Sunday, November 1, 2009

Robot Army Could Explore Space, Researchers Say

From Discover Magazine:

Instead of spending time and money planning a manned mission to Mars, why not send an army of robots into space to do all the work? A fleet of robots could be deployed to explore far-away planets, according to researchers at Caltech’s Visual and Autonomous Exploration Systems Research Laboratory.

From the Telegraph:

Robotic airships and satellites will fly above the surface of the distant world, commanding squadrons of wheeled rovers and floating robot boats…The systems will transform planetary exploration, says [Wolfgang] Fink, who envisages the cybernetic adventurers mapping the land and seascapes of Saturn’s moon, Titan—believed to have lakes of standing liquid—as well as closer planetary neighbors like Mars.

Read more ....

Saturday, October 31, 2009

Fastest Supercomputer in the World Models Dark Matter, HIV Family Tree Simultaneously

Los Alamos' Road Runner Super Computer Meep meep. courtesy of the Department of Energy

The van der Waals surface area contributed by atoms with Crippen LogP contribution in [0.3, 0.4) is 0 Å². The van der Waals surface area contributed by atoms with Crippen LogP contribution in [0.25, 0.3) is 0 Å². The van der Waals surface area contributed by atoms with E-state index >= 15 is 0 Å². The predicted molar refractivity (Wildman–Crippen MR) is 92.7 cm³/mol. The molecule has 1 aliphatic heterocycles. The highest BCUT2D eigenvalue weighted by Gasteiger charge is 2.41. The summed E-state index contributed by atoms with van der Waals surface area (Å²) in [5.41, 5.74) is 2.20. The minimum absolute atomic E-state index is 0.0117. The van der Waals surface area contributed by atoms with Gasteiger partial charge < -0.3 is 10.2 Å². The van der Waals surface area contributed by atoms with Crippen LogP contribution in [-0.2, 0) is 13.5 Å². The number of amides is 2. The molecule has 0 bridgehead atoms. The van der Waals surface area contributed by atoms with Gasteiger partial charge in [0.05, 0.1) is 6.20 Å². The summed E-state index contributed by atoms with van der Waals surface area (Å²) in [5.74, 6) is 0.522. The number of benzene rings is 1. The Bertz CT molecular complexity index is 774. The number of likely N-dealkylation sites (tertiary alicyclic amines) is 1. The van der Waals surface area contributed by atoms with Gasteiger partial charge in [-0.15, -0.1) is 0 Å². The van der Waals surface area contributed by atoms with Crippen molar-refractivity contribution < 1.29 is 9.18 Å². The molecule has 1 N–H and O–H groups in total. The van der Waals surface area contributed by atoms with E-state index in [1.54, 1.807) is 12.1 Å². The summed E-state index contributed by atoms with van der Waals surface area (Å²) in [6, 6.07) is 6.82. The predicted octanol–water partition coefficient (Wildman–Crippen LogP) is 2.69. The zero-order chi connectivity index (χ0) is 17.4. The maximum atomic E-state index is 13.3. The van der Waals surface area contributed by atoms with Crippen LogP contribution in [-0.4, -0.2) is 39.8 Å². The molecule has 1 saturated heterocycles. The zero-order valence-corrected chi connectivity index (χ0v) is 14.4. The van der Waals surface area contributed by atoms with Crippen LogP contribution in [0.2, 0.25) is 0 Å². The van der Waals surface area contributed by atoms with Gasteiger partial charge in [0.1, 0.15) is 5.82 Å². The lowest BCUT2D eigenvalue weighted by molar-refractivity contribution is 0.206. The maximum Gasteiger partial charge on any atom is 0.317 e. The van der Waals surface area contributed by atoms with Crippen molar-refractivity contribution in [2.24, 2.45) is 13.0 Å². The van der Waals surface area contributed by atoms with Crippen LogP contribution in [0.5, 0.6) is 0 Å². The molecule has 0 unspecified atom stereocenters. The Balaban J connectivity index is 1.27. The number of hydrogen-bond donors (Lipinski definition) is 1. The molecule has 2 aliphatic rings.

From Popular Science:

Petaflop power in action.

In November of last year, scientists at Los Alamos National Laboratory switched on Roadrunner, the world's fastest computer. IBM and the Department of Energy built the machine to model nuclear explosions, but two new studies, both released today, are proof that the computer's massive power has been at least as devoted to peaceful science as to simulating thermonuclear weapons.

Read more ....

Friday, October 30, 2009

Industrial Robot Hones Virtual Autopsies

Getting under the skin, virtually (Image: University of Bern)

From New Scientist:

THE small industrial robot that dominates the room is in many ways much like any other. A robotic arm smoothly wields grippers and probes - always accurate and never tired. But rather than working on cars or computers, this robot is processing human corpses.

A team of forensic pathologists at the University of Bern in Switzerland reckon it could make autopsies more accurate and also less distressing for families.

Read more ....

Thursday, October 29, 2009

Quantum Computers Could Tackle Enormous Linear Equations

From Science News:

Trillions of variables may prove no match for envisioned systems.

A new algorithm may give quantum computers a new, practical job: quickly solving monster linear equations. Such problems are at the heart of complex processes such as image and video processing, genetic analyses and even Internet traffic control. The new work, published October 7 in Physical Review Letters, may dramatically expand the range of potential uses for quantum computers.

The new quantum algorithm is “head-smackingly good,” says computer scientist Daniel Spielman of Yale University. “It is both very powerful, and very natural. I read the abstract and said, ‘Why didn’t I think of that?’”

Read more